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I'm a bit confused as to why the following sentence is wrong.

私はその人と話すと喫茶店{きっさてん}に行きます。

The book says

The event described by the second clause must follow the event described in the first half of the sentence.

But doesn't きっさてんにいきます happen because of その人と話す?

Here are a couple of other samples sentences from the same sub section to provide more context.

  • 夜になると町が静かになります。
  • 秋になると木が赤くなります。
  • わたしはこどものとき、ふゆになるとかぜをひきました。

Thank you in advance!

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I think if you said

私はその人と話すため、喫茶店に行きます。

with the meaning "[in order] to talk to that person, I [will] go to a cafe."

then that could work.

But I'm not following

私はその人と話すと喫茶店に行きます。

= "I to talk with that person and go to the cafe." ?

or "when I talk to the person, then I go to the cafe" ?

Or at least that's what would do for me meaningwise.

If the と you're using is the one for conditionals, then it takes on a meaning of "when" as in when the condition preceded by と is met, then the second half follows.

私はその人と話すと、喫茶店に入る許可をもらいました。

= if/when I talk to that person, I receive permission to enter the cafe. (apparently it's a pretty exclusive joint!)

I think that's what the book is trying to tell you. Or rather と has a 前後関係 not matched by the other conditionals possible in Japanese such that the left precedes the right.

AとB means whenever in the sense of "Whenever A has occurred, then B always occurs after that" or "After A has happened, then B happens." Thus, it's the best way to translate "if, then" sentences in logic. It does not refer to concurrent events of A and B, because it temporally distinguishes the events.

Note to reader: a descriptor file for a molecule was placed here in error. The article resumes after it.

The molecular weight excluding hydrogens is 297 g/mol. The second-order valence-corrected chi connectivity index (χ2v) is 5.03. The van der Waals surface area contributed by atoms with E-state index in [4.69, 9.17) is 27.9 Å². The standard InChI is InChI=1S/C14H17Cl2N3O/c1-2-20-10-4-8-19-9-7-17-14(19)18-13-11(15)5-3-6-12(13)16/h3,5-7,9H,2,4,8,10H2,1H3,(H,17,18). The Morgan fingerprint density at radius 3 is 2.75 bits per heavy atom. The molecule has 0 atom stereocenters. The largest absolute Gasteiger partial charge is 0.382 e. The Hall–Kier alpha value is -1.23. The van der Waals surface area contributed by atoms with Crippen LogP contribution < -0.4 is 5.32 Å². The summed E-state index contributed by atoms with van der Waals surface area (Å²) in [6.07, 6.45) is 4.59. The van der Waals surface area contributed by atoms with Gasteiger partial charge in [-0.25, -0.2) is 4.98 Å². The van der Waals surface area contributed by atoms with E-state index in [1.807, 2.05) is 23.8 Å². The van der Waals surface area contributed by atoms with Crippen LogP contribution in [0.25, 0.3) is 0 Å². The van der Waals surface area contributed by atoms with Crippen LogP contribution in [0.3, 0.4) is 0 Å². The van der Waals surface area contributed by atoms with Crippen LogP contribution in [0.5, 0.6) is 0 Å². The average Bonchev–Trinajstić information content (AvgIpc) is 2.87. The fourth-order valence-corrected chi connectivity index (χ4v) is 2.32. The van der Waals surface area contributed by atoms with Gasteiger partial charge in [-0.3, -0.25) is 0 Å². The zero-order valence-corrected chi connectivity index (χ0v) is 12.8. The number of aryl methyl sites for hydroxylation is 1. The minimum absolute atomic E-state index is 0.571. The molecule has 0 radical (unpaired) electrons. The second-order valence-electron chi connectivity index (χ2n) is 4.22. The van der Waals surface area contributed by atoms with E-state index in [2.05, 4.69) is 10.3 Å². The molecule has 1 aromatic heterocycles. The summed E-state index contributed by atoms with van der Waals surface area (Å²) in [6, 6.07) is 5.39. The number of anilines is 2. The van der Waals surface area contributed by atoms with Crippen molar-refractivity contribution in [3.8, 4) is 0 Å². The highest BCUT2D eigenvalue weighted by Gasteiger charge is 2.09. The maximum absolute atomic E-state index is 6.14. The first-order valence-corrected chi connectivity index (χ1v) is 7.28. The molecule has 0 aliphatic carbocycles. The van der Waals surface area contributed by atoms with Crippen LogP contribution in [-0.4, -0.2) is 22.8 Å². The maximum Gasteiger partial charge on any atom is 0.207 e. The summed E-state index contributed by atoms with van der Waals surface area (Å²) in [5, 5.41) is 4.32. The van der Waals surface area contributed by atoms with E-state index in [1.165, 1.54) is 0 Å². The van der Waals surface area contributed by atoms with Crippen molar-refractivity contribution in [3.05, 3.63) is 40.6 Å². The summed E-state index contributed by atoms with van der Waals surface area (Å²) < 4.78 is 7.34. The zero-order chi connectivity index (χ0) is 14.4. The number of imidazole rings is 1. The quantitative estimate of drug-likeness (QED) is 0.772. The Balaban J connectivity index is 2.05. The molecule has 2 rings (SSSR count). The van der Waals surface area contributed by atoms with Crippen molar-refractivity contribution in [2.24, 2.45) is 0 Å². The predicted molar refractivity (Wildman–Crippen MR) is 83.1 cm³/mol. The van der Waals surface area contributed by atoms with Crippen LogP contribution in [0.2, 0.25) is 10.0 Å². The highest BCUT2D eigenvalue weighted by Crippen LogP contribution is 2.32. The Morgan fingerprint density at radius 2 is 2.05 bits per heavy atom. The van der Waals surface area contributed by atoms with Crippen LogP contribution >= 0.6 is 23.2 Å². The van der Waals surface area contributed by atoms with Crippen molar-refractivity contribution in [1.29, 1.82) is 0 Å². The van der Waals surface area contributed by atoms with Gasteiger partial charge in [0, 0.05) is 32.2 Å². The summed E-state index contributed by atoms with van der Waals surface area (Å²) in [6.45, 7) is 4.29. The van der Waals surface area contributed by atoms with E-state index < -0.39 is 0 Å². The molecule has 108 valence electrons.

• Hey @virmaior thanks for the reply. I've added more context, essentially the chapter's about whenever. So what I got from the sentence was whenever I talk to that person we go to a cafe and I'm not quite sure why that is wrong or is my translation just wrong. – John Mar 7 '16 at 13:52
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    AとB always means after A, then B. If you want to say "whenever I talk to this person, we go to the cafe" then この人と話す(とき/場合)、喫茶店に行きます – virmaior Mar 7 '16 at 14:30
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Think of this 〜と pattern as "B is a natural/obvious result of A happening". Here's a classic textbook example:

  • エレベーターのボタンを押すと、ドアが開きました。 → "When I pressed the elevator('s) button, the door opened." or "I pressed the button, and the door opened."

So when your book says "The event described by the second clause must follow the event described in the first half of the sentence", this is not incorrect, but it's a bit misleading. It means to logically follow as a result, not just follow temporally.

This is why the first sentence is incorrect; going to a coffee shop is not an obvious/natural result of talking to someone. If it were, everyone would like permanently be in, or going to, coffee shops.

So if you just remember the "natural/obvious result" thing, it should make this pattern easier to remember and use. Because of this, the B can rarely (never?) be something subjective like a decision, since an action based on your own discretion is not likely to be obvious to everyone.

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